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Cramer: Ridiculous game oil producers play to manipulate prices

The ridiculous linkage between the price of oil and the stock market has Jim Cramer's head spinning. He has detected a pattern of oil pricing and does not think it is a coincidence.

The pattern is simple. Every time oil falls to the low $40s, a rumor surfaces from oil producers that a production freeze is about to happen.

"This kind of rumor-mongering still does exactly what the world's oil ministers want. It's incredible, it's ridiculous, but it works every time," the "Mad Money" host said.

Cramer watched as the rumors played out on Monday, after the price of oil was hammered last week. Prices fell, and sure enough, the oil ministers played their part to send it back up.





Mohamed Hamel, chairman of OPEC, left, Mohammed Al-Sada, Qatar's minister of energy and industry and president of OPEC, center, and Abdalla El-Badri, acting secretary general of OPEC, look on ahead of the 169th Organization of Petroleum Exporting Countries (OPEC) meeting in Vienna, Austria, on Thursday, June 2, 2016.
Akos Stiller | Bloomberg | Getty Images
Mohamed Hamel, chairman of OPEC, left, Mohammed Al-Sada, Qatar's minister of energy and industry and president of OPEC, center, and Abdalla El-Badri, acting secretary general of OPEC, look on ahead of the 169th Organization of Petroleum Exporting Countries (OPEC) meeting in Vienna, Austria, on Thursday, June 2, 2016.
"This kind of rumor-mongering still does exactly what the world's oil ministers want. It's incredible, it's ridiculous, but it works every time." -Jim Cramer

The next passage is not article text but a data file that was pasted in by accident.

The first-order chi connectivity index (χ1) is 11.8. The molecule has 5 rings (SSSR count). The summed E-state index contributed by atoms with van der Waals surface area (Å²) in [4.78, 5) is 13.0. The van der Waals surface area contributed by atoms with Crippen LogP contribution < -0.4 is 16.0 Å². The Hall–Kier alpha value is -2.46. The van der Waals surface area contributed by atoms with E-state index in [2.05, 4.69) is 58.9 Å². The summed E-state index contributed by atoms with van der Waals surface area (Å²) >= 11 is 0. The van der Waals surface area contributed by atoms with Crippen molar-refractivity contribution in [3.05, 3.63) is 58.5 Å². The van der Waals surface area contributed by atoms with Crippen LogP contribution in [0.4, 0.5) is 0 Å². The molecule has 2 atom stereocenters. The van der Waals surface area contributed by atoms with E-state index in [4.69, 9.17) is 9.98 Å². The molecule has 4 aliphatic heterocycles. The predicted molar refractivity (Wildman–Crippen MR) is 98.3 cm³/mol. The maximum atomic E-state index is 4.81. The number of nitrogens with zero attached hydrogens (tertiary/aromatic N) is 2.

A story from Reuters confirmed Cramer's theory on Monday. The headline read, "Venezuela says OPEC, non-OPEC oil stabilizing deal close." It stated that Venezuelan President Nicolas Maduro said OPEC and non-OPEC were close to reaching a deal to stabilize oil markets later in the month.

That's the key, Cramer said. The rumors always include a statement from someone who needs oil to go higher. It made sense to him that the story would have a statement from Maduro, as Venezuela has struggled immensely from falling oil prices.

The next step in the rumor-mill process is to get a call-to-action from someone else with credibility. Sure enough, OPEC Secretary General Mohammed Barkindo was quoted saying that OPEC members may call a meeting to discuss oil prices if they reach a consensus at an informal gathering in Algiers.

Additionally, the article stated that Iranian President Hassan Rouhani, who also desperately needs the price of oil to go higher, made it clear that Tehran supports a move to stabilize the global oil market and raise prices.

The story also included a venue for the meeting, with OPEC members slated to meet at the International Energy Forum that takes place Sep. 26 to Sept. 28.

With Venezuela, Iran and the head of OPEC on the record saying it wants something good to happen to oil prices, the only piece left was to get the opinion of a non-OPEC member to join the rumor. The article also stated that non-OPEC producer Russia would attend the forum.

Voila, the price of oil climbed on Monday.

Ultimately, the rally did reverse to undo what started as a strong day. Cramer wanted to know why the kneejerk rally still happens.

"Simple, the nations involved all want oil to go higher, but they don't want to cut back production and then risk losing market share to the United States, which is ready to take advantage of any production freeze that raises prices," Cramer said.

This is the sixth time the game has been played this year, according to Cramer.

The pattern usually works, too, until an event like an oil inventory number or an OPEC meeting with no result occurs.


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